Aggression, body condition scores and reproductive levels were compared when sows were fed twice vs. six times/day.

Kansas State University researchers teamed up with Keesecker Farms, Washington, KS, to set up a comparative field trial, taking a closer look at the effects feeding schedules have on sow body condition, aggressiveness, sow injuries and mobility and reproduction levels in group-housed sows and gilts.

The eight-month study, conducted in the summer-fall of 2005, included 208 sows and 288 gilts fed either twice a day or six times a day.

Shortly after breeding, sows were housed eight/pen and gilts grouped 12/pen. Twice-a-day feedings occurred at 7 a.m. and 3:30 p.m., while the six times-a-day feedings were split - three in the morning (7:30, 8:00, 8:30) and three in the afternoon (3:30, 4:00, 4:30). Their theory was that more frequent feedings might result in dominant (boss) sows eating their allowance early in the day, leaving the more timid sows to eat their allowance in the afternoon.

The goal of this study was to determine whether the more frequent feedings reduced variation in body weight, backfat thickness, aggressiveness and feet and leg problems, compared to sows fed twice a day.

The 208 sows, with an average parity of 3, were weaned into individual gestation stalls, heat checked by a boar and artificially inseminated twice, then randomly allotted, by parity, to a 10 × 16-ft. pen, with eight sows per pen. Thirteen pens were fed twice a day and 13 pens were fed six times a day.

Sows were weighed and measured for backfat at the P2 position (about 2.5 in. off the midline at the 10th rib) when they entered the gestation pen, then again just before being placed in a farrowing crate.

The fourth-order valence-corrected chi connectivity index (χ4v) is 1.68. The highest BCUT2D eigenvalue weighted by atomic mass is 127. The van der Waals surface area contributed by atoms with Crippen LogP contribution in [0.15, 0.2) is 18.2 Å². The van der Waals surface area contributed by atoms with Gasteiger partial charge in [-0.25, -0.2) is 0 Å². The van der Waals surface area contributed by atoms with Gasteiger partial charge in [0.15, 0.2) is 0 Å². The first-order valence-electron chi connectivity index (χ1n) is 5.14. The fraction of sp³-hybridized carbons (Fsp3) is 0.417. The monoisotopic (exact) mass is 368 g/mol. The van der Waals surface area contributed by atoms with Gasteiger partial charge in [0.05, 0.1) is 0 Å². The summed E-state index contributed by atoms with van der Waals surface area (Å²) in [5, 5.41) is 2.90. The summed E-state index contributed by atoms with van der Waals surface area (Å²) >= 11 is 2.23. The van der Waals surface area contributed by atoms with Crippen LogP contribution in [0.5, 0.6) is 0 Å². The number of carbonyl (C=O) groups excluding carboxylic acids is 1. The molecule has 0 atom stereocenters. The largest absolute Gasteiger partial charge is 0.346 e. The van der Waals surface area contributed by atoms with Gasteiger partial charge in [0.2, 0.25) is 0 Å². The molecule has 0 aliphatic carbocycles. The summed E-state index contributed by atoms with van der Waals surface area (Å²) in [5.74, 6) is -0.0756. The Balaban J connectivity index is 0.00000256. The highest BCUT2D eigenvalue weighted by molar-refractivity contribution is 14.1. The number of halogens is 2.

Gilts were selected for breeding and moved to a breeding barn where they were exposed to a boar, checked for heat and bred twice by artificial insemination. Soon after breeding, they were also allotted to treatments — 12 pens allocated to twice-a-day feeding, 12 allocated to be fed six times per day. Twelve gilts were housed in each 10 x 16-ft. pen.

Due to the limitations of the gilt facility, two groups of bred gilts with similar breeding dates and treatments were combined and moved to larger pens in another facility at about 42 days of gestation. Like the sows, gilts were weighed and measured for backfat at the P2 position when placed in the first gestation pen, then again when they moved at 42 days of gestation.

A grain sorghum-soybean meal gestation diet was fed with feed drops delivering 5.5 lb./day for sows, 4.5 lb./day for gilts, split into twice-a-day feeding or six times-a-day feeding. Pens with sows had two feed drops/pen. Those with gilts had three feed drops for the first 42 days, then five drops to the end of their gestation periods.

Aggressiveness was measured by visually scoring lesions on the sows' and gilts' bodies and vulvas.

Total body lesion scoring used this scale:

1 = No blemishes to some reddening or calluses;

2 = Less than 10 scratches or five small cuts;

3 = More than 10 scratches or five small cuts; and

4 = Most or whole area covered with scratches and/or wounds, with little or no untouched skin.